Israel's Health Care System Seeks to Tackle Racial Bias for First Time

New panel is the first formal acknowledgement of such problems in Israel's public health care system.

FILE PHOTO: An Israeli nurse who did not identify herself adjusts a protective mask as she stands outside the room of a swine flu patient at Meir Hospital in Kfar Saba, Israel, Thursday, April 30, 2009.

A new committee to investigate racial and ethnic discrimination in the country’s health system has begun its work and is scheduled to submit recommendations in about six months.

Headed by Health Ministry Deputy Director General Itamar Grotto, the panel is the first formal acknowledgement of such problems in the health care system.

The committee’s 10 members are all ministry staffers, but input will be sought from academics, nongovernmental organizations and patients. Grotto said meetings are planned with representatives of over 50 organizations, and members of the public are also invited to weigh in.

The committee has been tasked with assessing the scope of ethnic and racial discrimination in the health system, drafting policy to combat the problem and creating a campaign of prevention, education and training. Emphasis will be placed on increasing employee diversity, especially among senior medical personnel.

“Displays of racism toward patients or caregivers are intolerable, and we’ve set a goal of zero racism,” Grotto said. He said that beyond the moral aspect, racial and ethnic discrimination is a health issue, and that ending it could reduce health inequality among different population groups.”

Many communities in Israel have been affected by ethnic and racial discrimination in the health system. Prominent examples include the disappearance of Yemenite children from hospitals during the early years of the state; the refusal to accept blood donations from Ethiopian immigrants, which ended only recently; and allegations of inadequate services for transgender patients. There are also countless smaller incidents of verbal violence, employment discrimination and patients refusing treatment by a doctor of a certain religious or ethnic background.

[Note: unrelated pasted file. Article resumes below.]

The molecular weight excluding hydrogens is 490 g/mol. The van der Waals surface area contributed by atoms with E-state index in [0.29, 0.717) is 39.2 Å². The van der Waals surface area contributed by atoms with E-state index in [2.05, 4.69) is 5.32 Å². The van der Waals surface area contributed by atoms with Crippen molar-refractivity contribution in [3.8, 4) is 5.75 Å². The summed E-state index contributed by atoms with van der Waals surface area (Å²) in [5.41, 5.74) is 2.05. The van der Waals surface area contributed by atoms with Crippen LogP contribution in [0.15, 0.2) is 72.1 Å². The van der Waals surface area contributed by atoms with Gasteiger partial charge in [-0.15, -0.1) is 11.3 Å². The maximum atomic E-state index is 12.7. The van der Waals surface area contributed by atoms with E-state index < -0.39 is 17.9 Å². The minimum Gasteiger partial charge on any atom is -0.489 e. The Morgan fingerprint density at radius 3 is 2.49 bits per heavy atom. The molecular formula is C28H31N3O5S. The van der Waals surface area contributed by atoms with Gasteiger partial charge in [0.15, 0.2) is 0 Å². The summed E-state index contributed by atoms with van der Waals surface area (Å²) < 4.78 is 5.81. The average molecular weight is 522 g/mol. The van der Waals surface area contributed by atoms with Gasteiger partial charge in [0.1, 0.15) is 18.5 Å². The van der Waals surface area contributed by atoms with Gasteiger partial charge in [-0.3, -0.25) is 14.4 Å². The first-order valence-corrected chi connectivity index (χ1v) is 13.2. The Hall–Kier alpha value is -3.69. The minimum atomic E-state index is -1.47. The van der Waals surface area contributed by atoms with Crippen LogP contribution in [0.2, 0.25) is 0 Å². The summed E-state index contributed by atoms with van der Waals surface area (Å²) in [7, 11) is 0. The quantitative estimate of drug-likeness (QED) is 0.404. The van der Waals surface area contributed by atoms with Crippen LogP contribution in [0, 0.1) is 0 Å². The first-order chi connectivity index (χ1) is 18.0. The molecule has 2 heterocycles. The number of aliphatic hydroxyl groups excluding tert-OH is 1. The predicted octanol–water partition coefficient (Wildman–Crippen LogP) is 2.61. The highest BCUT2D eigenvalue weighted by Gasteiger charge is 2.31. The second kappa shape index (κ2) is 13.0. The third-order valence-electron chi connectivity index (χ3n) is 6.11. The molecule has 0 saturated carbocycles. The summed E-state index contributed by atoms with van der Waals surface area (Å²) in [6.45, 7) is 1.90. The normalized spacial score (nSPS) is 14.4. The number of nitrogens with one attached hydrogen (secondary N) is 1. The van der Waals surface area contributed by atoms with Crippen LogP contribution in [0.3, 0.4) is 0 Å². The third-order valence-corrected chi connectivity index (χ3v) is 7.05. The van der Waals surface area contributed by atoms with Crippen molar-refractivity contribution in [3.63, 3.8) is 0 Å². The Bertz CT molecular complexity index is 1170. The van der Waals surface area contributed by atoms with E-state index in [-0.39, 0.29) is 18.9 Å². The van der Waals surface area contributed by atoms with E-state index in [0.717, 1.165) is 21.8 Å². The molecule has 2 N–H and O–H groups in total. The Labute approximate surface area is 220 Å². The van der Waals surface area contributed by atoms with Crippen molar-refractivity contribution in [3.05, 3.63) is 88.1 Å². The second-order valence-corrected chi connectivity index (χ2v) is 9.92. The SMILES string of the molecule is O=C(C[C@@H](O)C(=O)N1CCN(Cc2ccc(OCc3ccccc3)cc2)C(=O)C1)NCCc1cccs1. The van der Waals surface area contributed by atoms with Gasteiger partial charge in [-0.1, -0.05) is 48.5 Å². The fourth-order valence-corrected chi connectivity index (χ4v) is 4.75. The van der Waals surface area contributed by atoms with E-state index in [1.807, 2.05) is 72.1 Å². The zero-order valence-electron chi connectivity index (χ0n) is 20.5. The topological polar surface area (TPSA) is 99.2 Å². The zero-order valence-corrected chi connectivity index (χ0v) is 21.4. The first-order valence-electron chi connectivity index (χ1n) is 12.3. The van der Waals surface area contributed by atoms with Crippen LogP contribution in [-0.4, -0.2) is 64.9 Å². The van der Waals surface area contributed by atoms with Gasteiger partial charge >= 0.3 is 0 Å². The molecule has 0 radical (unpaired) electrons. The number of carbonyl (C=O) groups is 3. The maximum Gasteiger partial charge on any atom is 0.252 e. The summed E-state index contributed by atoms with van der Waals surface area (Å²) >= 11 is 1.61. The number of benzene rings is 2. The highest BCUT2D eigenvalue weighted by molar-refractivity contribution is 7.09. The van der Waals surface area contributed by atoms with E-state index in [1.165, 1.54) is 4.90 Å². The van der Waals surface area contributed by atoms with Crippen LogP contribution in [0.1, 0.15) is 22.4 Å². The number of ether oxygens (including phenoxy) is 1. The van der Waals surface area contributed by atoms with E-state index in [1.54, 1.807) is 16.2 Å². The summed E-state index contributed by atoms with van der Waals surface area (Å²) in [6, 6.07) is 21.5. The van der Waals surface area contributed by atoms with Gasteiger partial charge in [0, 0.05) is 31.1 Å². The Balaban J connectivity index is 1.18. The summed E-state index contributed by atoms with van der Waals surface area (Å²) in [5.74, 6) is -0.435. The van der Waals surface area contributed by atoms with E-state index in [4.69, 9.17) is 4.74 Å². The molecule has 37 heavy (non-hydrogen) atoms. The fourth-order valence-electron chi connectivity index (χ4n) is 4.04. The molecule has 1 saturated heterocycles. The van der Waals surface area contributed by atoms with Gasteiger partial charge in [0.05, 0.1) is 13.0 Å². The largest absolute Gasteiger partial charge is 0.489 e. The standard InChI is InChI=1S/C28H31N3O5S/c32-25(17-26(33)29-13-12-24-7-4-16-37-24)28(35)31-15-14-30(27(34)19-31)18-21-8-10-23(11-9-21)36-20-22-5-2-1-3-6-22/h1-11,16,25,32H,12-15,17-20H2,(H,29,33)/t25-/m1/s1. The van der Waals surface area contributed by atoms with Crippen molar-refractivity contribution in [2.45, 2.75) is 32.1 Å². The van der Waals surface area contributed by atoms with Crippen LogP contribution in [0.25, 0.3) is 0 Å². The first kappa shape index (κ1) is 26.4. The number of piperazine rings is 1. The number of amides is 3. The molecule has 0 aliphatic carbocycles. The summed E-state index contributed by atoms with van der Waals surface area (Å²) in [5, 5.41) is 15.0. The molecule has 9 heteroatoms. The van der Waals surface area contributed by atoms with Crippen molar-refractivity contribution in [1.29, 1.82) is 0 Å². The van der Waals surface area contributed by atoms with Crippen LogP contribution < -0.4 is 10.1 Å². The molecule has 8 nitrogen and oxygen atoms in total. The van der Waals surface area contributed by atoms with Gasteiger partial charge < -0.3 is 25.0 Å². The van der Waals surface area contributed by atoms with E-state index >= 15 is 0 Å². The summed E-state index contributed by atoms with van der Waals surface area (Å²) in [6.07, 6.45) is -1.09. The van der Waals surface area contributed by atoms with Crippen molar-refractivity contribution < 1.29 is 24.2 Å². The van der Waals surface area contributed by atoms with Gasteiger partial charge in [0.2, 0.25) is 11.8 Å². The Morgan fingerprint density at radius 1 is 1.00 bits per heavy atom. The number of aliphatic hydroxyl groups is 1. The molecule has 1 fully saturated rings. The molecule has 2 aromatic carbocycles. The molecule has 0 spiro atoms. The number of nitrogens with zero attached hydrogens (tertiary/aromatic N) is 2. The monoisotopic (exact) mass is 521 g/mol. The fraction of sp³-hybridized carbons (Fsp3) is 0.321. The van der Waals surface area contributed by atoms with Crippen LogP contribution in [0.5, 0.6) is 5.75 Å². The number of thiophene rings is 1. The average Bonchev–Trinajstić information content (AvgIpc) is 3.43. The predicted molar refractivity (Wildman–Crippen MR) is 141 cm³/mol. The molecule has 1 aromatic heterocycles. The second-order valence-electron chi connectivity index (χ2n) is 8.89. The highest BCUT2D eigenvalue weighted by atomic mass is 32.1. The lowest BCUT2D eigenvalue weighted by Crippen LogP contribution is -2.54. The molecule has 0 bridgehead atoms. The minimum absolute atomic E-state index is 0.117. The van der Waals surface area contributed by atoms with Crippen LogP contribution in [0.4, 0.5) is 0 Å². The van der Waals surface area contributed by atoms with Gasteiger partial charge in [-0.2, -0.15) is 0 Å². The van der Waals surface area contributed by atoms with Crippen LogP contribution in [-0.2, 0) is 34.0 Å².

“We’ve seen a deterioration over the years,” said Hadas Ziv of Physicians for Human Rights, which for seven years has offered medical and nursing students workshops on medical ethics and patients’ rights. “We feel it in the students’ questions and statements. ... The system is increasingly a reflection of what’s happening among the public,” she said.

But such attitudes have dogged the health system from its inception. Dr. Joseph Meir, head of the Clalit health maintenance organization for 30 years, from 1928, was quoted in the doctorate of Sachlav Stoler-Liss as saying, “We have no interest in the 10th child or even the seventh of poor families from the East.”

And as recently as 2012, Prof. Gabriel Barbash, then director of Tel Aviv’s Ichilov Hospital, complained about the high birthrate of Eritrean asylum seekers, saying, “The problem is that they closed the border fence, but they didn’t close off natural increase, and the number of Eritreans born here rises from year to year.”